Each investment type will look a little different, but all three of these things are going into it. So, while a cash on cash return might hover around 7-8%, the value of the asset appreciating is what may bring up that deal to the 15-20% returns that people chase after. It’s important to review all aspects of the investment instead of just looking at cash on cash return to determine if something is a good deal.

Cap rates for different markets

Cap rates, or the capitalization rate, is the rate of return on a real estate investment property calculated by comparing the value of the investment to the income generated by it. The formula to calculate it, simply, is the operating income divided by the purchase price. One listener was curious and asked: what cap rate do you consider good to above average in this market?

The answer is: it depends. Each market is completely different, depending on location, type of asset and many other factors. Based on Michael’s experience, though, we can draw some general conclusions:

  • Apartment complexes and multi-family investments generally have low cap rates in the 4% range. Apartments will be some of the lowest cap rates.
  • Industrial real estate is a very hot market and can bring in higher cap rates.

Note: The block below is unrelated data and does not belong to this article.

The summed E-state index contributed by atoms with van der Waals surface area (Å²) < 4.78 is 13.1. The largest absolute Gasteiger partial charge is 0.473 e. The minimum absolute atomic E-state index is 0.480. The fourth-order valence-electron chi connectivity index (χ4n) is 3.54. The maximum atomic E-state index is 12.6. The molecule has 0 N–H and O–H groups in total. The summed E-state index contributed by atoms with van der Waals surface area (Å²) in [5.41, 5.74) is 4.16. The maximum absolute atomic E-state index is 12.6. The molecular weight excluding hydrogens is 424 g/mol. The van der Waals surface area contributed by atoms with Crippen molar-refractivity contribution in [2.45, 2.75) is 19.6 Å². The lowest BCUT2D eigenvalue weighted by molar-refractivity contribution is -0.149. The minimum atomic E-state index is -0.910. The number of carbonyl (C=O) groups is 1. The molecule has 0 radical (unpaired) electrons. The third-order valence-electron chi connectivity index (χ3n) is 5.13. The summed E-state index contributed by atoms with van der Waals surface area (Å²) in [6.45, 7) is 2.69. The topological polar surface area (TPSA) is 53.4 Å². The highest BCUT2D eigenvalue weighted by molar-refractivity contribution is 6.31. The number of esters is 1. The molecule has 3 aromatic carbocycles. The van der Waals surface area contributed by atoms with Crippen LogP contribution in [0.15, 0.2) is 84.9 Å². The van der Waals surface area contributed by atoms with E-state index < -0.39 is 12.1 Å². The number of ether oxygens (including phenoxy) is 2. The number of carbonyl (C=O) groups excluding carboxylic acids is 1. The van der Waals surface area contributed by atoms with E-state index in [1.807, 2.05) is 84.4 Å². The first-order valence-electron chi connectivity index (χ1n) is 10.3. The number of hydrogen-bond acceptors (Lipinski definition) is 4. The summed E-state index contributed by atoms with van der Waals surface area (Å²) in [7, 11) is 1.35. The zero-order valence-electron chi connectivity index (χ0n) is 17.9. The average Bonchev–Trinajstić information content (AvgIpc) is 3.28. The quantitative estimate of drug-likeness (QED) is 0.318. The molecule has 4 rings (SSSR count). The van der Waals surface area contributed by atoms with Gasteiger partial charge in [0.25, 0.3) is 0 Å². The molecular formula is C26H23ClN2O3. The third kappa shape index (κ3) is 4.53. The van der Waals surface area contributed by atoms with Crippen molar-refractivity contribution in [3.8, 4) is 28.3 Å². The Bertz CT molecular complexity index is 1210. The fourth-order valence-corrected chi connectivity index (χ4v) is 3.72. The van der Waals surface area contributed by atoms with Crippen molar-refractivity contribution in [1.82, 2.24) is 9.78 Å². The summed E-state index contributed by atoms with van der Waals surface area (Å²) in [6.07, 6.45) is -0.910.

• Hospitality industry have some of the highest cap rates because they are creating a lot of cashflow with their operations.
  • Self-storage cap rates are around 5-6%, but can vary significantly.
  • Offices vary widely from market to market, making it difficult to predict.

In general, consider each deal on its own and compared to the immediate market it’s in. It’s not useful to try and compare across asset classes or across regions. Instead, evaluate the deals on their own to determine what an appropriate cap rate might be.

Average per-door prices

There are a lot of opportunities in the multi-family real estate space, such as apartment buildings. One listener shared that in the past, a lender said that apartments should not be more than $130,000 per door. What are enders saying these days for the price per door?

Like most things in real estate investing, the answer is that it depends. Markets can vary significantly, as can lenders. In Michael’s experience in the Arizona and Utah markets, price per door is usually around $250-300,000 at this time. However, it will vary based on the project, asset type, and location.